Most of the defining features of state capture presently exist in Ethiopia. There are a host of potential approaches that can be adopted to address it head on.  First, it’s important to enhance the independence, transparency, and accountability of state institutions such as the judiciary, parliament, ombudsman, and anti-corruption bodies. This should be augmented by the implementation and enforcement of robust anti-corruption laws and mechanisms, including whistleblower protection, investigative journalism support, and asset recovery. Increasing governmental transparency through measures such as open data initiatives, public disclosure of officials’ assets, publication of procurement contracts, and budgetary transparency can also minimize opportunities for state capture. In addition, fostering an active civil society can empower citizens to hold public officials accountable and act as a check against state capture.  In this regard supporting independent media, enabling civil society organizations, and encouraging citizen participation in decision-making processes are essential. Finally, engaging in international cooperation to address state capture challenges can be valuable. Sharing best practices, collaborating on investigations, and ensuring international financial systems do not enable state capture can go some way towards tackling the issue.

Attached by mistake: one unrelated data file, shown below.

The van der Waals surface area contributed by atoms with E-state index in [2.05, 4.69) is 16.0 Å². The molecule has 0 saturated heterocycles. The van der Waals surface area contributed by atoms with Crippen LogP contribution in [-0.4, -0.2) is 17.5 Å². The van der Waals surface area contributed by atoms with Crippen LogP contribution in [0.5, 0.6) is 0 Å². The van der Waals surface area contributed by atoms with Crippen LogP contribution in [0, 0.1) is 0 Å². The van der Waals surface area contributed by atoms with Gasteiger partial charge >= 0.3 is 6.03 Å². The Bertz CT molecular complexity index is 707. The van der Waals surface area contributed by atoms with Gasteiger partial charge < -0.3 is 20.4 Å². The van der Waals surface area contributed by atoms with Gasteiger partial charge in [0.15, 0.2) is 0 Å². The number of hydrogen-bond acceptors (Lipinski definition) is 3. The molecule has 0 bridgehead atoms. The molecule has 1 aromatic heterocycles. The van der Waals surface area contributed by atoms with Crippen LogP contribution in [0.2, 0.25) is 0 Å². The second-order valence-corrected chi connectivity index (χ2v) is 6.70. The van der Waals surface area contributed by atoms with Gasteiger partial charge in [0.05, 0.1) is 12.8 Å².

If Ethiopians are to enjoy the dividends of peace, democracy and prosperity, it’s of the essence that the government cleans its house so that elements with sinister motives do not manage to engineer a complete state capture. This may be realized when the legislature, the executive and the judiciary carry out their respective duties in compliance with the principle of check and balance; when civil society organizations and institutions of democracy are able to operate freely; when the right of all persons to be equal before the law and to be entitled without any discrimination to the equal protection of the law is implemented;  when the wealth and economic opportunity created by the country’s economy is equitably shared;  and when the national interest takes precedence over the narrow interest of individuals and groups.  All of us should realize that failure to make the necessary sacrifice towards this end will have dire consequences.